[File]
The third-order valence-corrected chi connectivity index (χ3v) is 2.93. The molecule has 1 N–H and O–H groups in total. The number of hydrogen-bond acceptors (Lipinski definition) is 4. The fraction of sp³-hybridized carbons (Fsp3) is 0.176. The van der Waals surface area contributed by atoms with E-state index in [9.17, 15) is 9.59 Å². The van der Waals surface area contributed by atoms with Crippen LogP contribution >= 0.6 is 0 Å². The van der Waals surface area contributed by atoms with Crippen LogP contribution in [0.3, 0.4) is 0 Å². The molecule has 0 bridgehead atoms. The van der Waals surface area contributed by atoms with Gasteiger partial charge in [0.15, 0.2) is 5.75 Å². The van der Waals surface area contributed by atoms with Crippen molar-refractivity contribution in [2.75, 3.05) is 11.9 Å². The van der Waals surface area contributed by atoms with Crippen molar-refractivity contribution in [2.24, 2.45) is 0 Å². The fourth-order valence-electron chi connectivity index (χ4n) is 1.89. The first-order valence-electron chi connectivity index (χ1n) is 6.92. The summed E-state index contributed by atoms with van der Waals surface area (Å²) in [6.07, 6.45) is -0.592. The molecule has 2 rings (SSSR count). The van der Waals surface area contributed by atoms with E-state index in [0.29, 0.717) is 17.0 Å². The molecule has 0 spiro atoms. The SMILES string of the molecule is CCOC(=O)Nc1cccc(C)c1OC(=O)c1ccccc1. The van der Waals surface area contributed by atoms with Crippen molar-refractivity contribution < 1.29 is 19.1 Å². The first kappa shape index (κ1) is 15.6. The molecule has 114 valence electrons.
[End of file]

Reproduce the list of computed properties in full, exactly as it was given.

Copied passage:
The third-order valence-corrected chi connectivity index (χ3v) is 2.93. The molecule has 1 N–H and O–H groups in total. The number of hydrogen-bond acceptors (Lipinski definition) is 4. The fraction of sp³-hybridized carbons (Fsp3) is 0.176. The van der Waals surface area contributed by atoms with E-state index in [9.17, 15) is 9.59 Å². The van der Waals surface area contributed by atoms with Crippen LogP contribution >= 0.6 is 0 Å². The van der Waals surface area contributed by atoms with Crippen LogP contribution in [0.3, 0.4) is 0 Å². The molecule has 0 bridgehead atoms. The van der Waals surface area contributed by atoms with Gasteiger partial charge in [0.15, 0.2) is 5.75 Å². The van der Waals surface area contributed by atoms with Crippen molar-refractivity contribution in [2.75, 3.05) is 11.9 Å². The van der Waals surface area contributed by atoms with Crippen molar-refractivity contribution in [2.24, 2.45) is 0 Å². The fourth-order valence-electron chi connectivity index (χ4n) is 1.89. The first-order valence-electron chi connectivity index (χ1n) is 6.92. The summed E-state index contributed by atoms with van der Waals surface area (Å²) in [6.07, 6.45) is -0.592. The molecule has 2 rings (SSSR count). The van der Waals surface area contributed by atoms with E-state index in [0.29, 0.717) is 17.0 Å². The molecule has 0 spiro atoms. The SMILES string of the molecule is CCOC(=O)Nc1cccc(C)c1OC(=O)c1ccccc1. The van der Waals surface area contributed by atoms with Crippen molar-refractivity contribution < 1.29 is 19.1 Å². The first kappa shape index (κ1) is 15.6. The molecule has 114 valence electrons.